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The Triumph of Pagan Beliefs (1994)

Veles was yet another Polish black metal band that was affiliated with Rob Darken. Their first demo, The Triumph of Pagan Beliefs, was released in 1994 and is probably the best material that they recorded. This is nothing very original, or even as good as those that they were influenced by, but that is not to say that a demo necessarily has to be unique. This type of music is very much about maintaining the traditions of those that came before, but it is always more meaningful when a band manages to harness that spirit and still manage to have their own identity. 

This is raw black metal in the typical mid-90s style. This demo contains five songs, showing rather dynamic songwriting compared to a lot of bands that were making demos around this time. It begins in a fast-paced and intense manner, before slowing down. "Majesty of War" was the first track that I ever heard by this band, and remained in my head despite not encountering this release again for some years. The main riffs are very memorable and the songwriting is quite solid. "Black Flames Spread Warfare" has a somewhat weak middle section, but the faster riffs and acoustic parts keep things interesting. Of course, the band's Polish roots are easily noticeable, with the same type of odd, mid-paced drumbeats that are present on the old Graveland recordings. "Forgotten Time-Honoured Tradition" is completely built around such rhythms. The connection does not end there, as Rob Darken handled the keyboards for this effort. His presence is quite obvious, though the music is not totally drenched in synth. The vocals have a decent amount of reverb, which adds to the hellish effect.

The sound on here is pretty decent. Naturally, the production is raw, which suits the music very well. The keyboards, when present, are loud enough to accentuate the atmosphere but never drown out the rest. The guitars have a thin, sharp sound with a lot of fuzz, in the old black metal style. The vocals are fairly balanced, never fading away or rising too high as with some demos from this era.

For those that are interested in black metal from this very productive time period, The Triumph of Pagan Beliefs should not disappoint. It is fairly average, compared to everything else that was being released back then, but it holds its own fairly well. Veles should definitely appeal to fans of old Graveland and Infernum, and maybe to those into the LLN bands as well.
(7 Sept. 2013)


The first full-length album from Veles, Night on the Bare Mountain, is a bit of a disappointment. Released in July 1995, this record fails to really live up to the promise shown on the band's previous work, coming across as more tame and bland than most would have expected. It possesses several flaws, and even the performance itself is kind of restrained and boring.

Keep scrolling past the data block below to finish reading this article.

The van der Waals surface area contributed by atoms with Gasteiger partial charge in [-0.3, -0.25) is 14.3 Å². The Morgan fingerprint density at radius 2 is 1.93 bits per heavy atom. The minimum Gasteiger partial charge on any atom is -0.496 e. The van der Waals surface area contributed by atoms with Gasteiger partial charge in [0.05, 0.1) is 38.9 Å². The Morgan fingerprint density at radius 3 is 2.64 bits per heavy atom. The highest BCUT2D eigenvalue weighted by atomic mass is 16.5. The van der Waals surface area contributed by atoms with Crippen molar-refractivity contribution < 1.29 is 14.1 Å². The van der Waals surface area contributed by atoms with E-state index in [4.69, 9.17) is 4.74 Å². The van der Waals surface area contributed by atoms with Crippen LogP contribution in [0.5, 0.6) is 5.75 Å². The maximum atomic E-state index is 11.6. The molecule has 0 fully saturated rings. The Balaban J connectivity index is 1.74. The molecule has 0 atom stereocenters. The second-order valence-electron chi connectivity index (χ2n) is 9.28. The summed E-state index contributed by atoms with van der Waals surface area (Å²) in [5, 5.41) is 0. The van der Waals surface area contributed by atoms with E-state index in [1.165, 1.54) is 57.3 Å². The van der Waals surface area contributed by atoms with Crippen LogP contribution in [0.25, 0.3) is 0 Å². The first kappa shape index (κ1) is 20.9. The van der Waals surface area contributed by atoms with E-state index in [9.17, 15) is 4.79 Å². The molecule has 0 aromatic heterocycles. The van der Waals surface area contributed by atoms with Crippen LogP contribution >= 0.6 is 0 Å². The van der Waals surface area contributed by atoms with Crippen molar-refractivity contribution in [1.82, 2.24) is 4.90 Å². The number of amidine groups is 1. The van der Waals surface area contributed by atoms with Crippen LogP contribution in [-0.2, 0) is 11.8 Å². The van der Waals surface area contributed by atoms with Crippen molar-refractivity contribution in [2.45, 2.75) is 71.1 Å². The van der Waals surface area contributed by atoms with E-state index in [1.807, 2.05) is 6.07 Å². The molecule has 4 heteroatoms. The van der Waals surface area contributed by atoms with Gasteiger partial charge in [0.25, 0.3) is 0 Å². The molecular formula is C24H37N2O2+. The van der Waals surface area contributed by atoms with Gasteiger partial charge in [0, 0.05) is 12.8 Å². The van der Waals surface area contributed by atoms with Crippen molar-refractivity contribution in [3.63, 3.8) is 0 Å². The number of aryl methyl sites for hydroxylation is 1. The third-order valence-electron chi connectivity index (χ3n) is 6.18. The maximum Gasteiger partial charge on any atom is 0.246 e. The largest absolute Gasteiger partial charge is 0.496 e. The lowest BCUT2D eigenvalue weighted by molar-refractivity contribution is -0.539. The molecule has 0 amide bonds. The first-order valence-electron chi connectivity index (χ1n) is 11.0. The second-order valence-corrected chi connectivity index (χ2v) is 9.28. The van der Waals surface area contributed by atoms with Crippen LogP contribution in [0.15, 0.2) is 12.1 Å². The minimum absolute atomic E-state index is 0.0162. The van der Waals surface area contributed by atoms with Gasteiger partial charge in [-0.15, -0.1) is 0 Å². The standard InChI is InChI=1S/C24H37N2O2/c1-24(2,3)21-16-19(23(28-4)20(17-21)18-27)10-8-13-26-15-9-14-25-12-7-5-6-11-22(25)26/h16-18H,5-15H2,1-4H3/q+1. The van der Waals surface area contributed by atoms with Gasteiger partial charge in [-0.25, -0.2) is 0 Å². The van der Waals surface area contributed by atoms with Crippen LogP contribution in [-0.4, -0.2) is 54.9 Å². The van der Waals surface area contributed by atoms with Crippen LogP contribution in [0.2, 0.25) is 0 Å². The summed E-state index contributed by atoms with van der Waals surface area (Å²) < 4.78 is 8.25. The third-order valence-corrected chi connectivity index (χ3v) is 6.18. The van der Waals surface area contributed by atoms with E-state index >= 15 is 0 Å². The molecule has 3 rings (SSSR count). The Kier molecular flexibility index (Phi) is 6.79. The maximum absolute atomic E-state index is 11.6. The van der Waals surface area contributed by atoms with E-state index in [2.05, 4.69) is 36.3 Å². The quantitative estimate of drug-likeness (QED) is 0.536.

To begin with, this record suffers from very poor production. This is not bad in the sense of being lo-fi and raw, it's just kind of clumsy-sounding. The guitars possess no edge, whatsoever. This, alone, renders the recording flat and non-threatening. The different guitar tracks are quite uneven, as well. The vocals are a bit high in the mix, especially considering how weak the rest is. The clean guitar passages are done well enough, not sounding awkward or out of place, as is sometimes the case.

One need look no further than the re-recorded version of "Majesty of War" to realize that this band lost its edge. Not only is the sound softer than on The Triumph of Pagan Beliefs, but the execution is less-inspired and has no feeling behind it. Such is the case with much of the rest of this material. The songwriting is pretty generic, sounding like a mixture of mediocre ideas taken from various better-known bands. "My Bloodthirst (The Horrorstorm)" has its moments, but any potential that this may have had was ruined by the lousy production, which completely neuters the whole album. In some cases, one guitar track is so far in the background that the melodies are unable to really have any effect. If you listen close, it becomes apparent that these cold tremolo riffs would actually add a bit to the atmosphere. Instead, we get rather pointless synth that fails to do what traditional instruments should have been able to accomplish. Even the vocalist is sub-par, sounding as if his voice is going to give out at any second.

Night on the Bare Mountain is fairly average, even by 1995 standards, and it lacks the intensity of its predecessor. Production-wise, it suffers the same fate as Graveland's Thousand Swords, sounding very dull and weak. Perhaps, better songwriting would have been able to overcome this setback, but such is not the case with the debut L.P. from Veles. This is not a terrible album, but it could have been much better. It's worth checking out, maybe, but don't expect anything along the lines of The Celtic Winter.
(20 Sept. 2013)

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